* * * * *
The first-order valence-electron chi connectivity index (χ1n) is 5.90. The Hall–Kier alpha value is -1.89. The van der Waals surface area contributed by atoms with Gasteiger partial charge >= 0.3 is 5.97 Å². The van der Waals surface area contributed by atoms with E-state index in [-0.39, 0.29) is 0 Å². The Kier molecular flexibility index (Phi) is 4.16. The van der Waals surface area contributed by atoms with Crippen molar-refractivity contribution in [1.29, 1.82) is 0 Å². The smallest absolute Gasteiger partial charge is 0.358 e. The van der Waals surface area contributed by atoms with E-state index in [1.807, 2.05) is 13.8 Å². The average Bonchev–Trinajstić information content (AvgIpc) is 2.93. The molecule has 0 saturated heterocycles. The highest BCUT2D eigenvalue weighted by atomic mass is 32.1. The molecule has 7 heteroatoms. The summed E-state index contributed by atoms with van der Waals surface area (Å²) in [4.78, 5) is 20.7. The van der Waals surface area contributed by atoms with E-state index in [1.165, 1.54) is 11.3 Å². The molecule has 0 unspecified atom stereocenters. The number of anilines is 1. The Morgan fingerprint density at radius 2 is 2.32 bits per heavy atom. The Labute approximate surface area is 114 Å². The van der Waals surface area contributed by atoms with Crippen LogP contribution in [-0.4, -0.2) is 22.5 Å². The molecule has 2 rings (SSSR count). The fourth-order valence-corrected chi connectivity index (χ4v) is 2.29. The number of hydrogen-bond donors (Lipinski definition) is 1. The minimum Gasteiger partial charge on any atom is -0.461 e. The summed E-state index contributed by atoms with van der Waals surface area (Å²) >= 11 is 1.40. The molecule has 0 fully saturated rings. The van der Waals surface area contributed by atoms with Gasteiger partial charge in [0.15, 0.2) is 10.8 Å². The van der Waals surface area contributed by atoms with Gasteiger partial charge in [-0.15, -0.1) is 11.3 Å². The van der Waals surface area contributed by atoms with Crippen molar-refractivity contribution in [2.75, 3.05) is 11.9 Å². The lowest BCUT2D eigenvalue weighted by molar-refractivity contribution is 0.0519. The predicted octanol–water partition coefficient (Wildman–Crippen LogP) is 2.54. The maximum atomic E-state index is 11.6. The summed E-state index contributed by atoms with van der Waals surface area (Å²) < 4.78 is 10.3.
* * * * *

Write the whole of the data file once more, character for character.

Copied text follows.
The first-order valence-electron chi connectivity index (χ1n) is 5.90. The Hall–Kier alpha value is -1.89. The van der Waals surface area contributed by atoms with Gasteiger partial charge >= 0.3 is 5.97 Å². The van der Waals surface area contributed by atoms with E-state index in [-0.39, 0.29) is 0 Å². The Kier molecular flexibility index (Phi) is 4.16. The van der Waals surface area contributed by atoms with Crippen molar-refractivity contribution in [1.29, 1.82) is 0 Å². The smallest absolute Gasteiger partial charge is 0.358 e. The van der Waals surface area contributed by atoms with E-state index in [1.807, 2.05) is 13.8 Å². The average Bonchev–Trinajstić information content (AvgIpc) is 2.93. The molecule has 0 saturated heterocycles. The highest BCUT2D eigenvalue weighted by atomic mass is 32.1. The molecule has 7 heteroatoms. The summed E-state index contributed by atoms with van der Waals surface area (Å²) in [4.78, 5) is 20.7. The van der Waals surface area contributed by atoms with E-state index in [1.165, 1.54) is 11.3 Å². The molecule has 0 unspecified atom stereocenters. The number of anilines is 1. The Morgan fingerprint density at radius 2 is 2.32 bits per heavy atom. The Labute approximate surface area is 114 Å². The van der Waals surface area contributed by atoms with Crippen LogP contribution in [-0.4, -0.2) is 22.5 Å². The molecule has 2 rings (SSSR count). The fourth-order valence-corrected chi connectivity index (χ4v) is 2.29. The number of hydrogen-bond donors (Lipinski definition) is 1. The minimum Gasteiger partial charge on any atom is -0.461 e. The summed E-state index contributed by atoms with van der Waals surface area (Å²) >= 11 is 1.40. The molecule has 0 fully saturated rings. The van der Waals surface area contributed by atoms with Gasteiger partial charge in [0.15, 0.2) is 10.8 Å². The van der Waals surface area contributed by atoms with Gasteiger partial charge in [-0.15, -0.1) is 11.3 Å². The van der Waals surface area contributed by atoms with Crippen molar-refractivity contribution in [2.75, 3.05) is 11.9 Å². The lowest BCUT2D eigenvalue weighted by molar-refractivity contribution is 0.0519. The predicted octanol–water partition coefficient (Wildman–Crippen LogP) is 2.54. The maximum atomic E-state index is 11.6. The summed E-state index contributed by atoms with van der Waals surface area (Å²) < 4.78 is 10.3.